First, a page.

This is a new area, so many of the processes (like distributing the royalties to different parties) still have ways to go.
An example of an artist selling publishing rights to a song is Jacques Greene for “Promise” upon its release, but he's reserving the rights for approval.
Of course, it all depends on what you're selling.
A track, video, digital art, livestream, performance, etc. We’ve covered the possibilities above, but do think out of the box. No matter the content, think about the accompanying artwork, as most NFTs have appealing visuals.
There are many marketplaces to choose from. Some platforms let anyone create an NFT (such as Rarible, Mintable and OpenSea, which is the largest one) and some are curated, such as the following:
The process of paying a creator fee to artists each time a token is traded is entirely automatic, but note that not every platform enables it. Original owners of EulerBeats Originals earn an 8% royalty every time the NFT is sold. With OpenSea, Zora and Nifty Gateway, you select the royalty percentage you’d like to receive for each sale.
There is a caveat – if a token is traded on the secondary market on another platform (e.g., bought on Zora and flipped on OpenSea), the artist doesn’t always get a royalty. SuperRare and Foundation, however, also provide royalties for secondary sales on OpenSea (10%).
Do some research and choose the one that suits you best.
You can release multiple tokens for each piece you’re selling (typically they’re numbered, which is where their unique value comes from) or a single one – depending on how much scarcity you’d like to create. You can also create multiple editions of similar tokens and each can have a unique, custom offer – check the examples above.
The general rule: the more exclusive a token is, the more valuable and expensive it is. Even though we hear a lot about million-dollar deals, this is only the tip of the iceberg. If one edition has multiple identical tokens, the price is normally lower and more accessible to fans, not just crypto investors. The price can also be fixed.
The general rule: the more exclusive a token is, the more valuable and expensive it is.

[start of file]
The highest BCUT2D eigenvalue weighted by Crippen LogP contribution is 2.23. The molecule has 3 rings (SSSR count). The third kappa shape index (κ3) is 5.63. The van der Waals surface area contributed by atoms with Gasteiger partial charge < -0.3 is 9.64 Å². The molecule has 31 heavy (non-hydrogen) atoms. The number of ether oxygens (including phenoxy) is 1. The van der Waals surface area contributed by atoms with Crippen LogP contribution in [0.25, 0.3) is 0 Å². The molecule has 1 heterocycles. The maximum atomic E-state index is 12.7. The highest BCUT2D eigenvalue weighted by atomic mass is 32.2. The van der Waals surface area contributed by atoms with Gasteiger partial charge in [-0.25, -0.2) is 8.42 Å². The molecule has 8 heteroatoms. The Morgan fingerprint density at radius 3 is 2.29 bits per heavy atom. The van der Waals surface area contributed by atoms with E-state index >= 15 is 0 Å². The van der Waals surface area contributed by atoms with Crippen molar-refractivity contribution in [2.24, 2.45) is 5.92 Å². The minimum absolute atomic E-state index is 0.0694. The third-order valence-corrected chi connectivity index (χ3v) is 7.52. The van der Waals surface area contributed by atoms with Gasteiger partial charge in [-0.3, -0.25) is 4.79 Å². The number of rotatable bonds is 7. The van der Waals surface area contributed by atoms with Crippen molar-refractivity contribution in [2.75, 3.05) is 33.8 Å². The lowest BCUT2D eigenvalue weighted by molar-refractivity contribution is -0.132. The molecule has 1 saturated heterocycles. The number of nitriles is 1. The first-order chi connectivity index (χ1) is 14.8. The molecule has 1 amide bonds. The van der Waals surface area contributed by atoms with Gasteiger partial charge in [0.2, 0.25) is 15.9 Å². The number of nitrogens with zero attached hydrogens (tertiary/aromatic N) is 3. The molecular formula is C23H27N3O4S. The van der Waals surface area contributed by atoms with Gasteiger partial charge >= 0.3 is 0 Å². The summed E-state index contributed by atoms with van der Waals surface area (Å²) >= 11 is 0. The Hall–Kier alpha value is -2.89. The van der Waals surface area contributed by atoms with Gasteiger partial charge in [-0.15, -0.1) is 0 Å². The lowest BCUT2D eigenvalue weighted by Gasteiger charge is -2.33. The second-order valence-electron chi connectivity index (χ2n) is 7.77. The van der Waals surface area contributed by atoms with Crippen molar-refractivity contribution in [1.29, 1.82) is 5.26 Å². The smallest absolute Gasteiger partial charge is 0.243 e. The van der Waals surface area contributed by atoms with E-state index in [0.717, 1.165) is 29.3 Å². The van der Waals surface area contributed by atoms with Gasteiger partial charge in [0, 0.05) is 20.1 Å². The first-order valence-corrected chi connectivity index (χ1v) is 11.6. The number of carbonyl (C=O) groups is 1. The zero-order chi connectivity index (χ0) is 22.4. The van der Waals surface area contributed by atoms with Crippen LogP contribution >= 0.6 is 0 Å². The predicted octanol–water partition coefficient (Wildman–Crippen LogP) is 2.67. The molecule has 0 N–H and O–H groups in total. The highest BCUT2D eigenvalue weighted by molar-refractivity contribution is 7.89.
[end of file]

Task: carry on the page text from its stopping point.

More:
NFTs live on the Etherium blockchain, with Ether as its cryptocurrency. You don’t need to know the details, but this is where the blockchain part becomes relevant.
You’ll have to confirm and pay a transaction cost called a gas fee to create an NFT. For this, you’ll need a crypto wallet like Metamask. The gas fee is the cost of interacting with the Etherium network (the energy needed to process and validate transactions on blockchain). It fluctuates depending on the time of day and network congestion: the higher the number of people transacting value over the network at a certain moment, the higher the gas fee. Usually, it's cheaper on weekends.
It usually costs the Ether equivalent of around $70-100 to create an NFT. If the price is too high, you can wait until the gas fee drops. Take into account that your NFT will have to sell for a higher price than that if you want to make money.
➡️ Now you’ve got your NFT. Think about the tokens as a digital certificate of authenticity. Every NFT contains information about the token, the content (name, description, URL), the owner, and its history:
Steve bought XY from Jessie for $2,500 on 31 March 2021.
You can see a list of every past owner, and every transaction is recorded in a ledger that can’t be tampered with (which is one of the benefits of blockchain technology).
Getting the word out is the crucial part.
Concern: Not all NFT platforms verify that the person selling a digital art piece is actually the creator.
Solution: Many, however, do. As we stated above, some platforms work on an invite-only basis or have a strict vetting process. This issue can also be solved through an authentication party – Viberate can play this part because our database works on a one artist = one page rule, plus an artist can only claim their page after our team verifies their authenticity.
Concern: The buyer owns the original digital art piece, but you can't stop others from replicating it online.
Solution: As explained at the beginning of this article, NFTs are based on the unique value of owning the original. This breaks away from the traditional mindset, but lots of people are still ok with it. Additionally, NFTs can be combined with tangible elements and experiences, which only the owner of the token can claim.
In short, selling your tracks and artwork as NFTs probably won't pay all your bills if you're an emerging artist, but this technology still has a lot of potential even for smaller artists. Some really good news:
So, what do you think – will NFTs changed the music industry?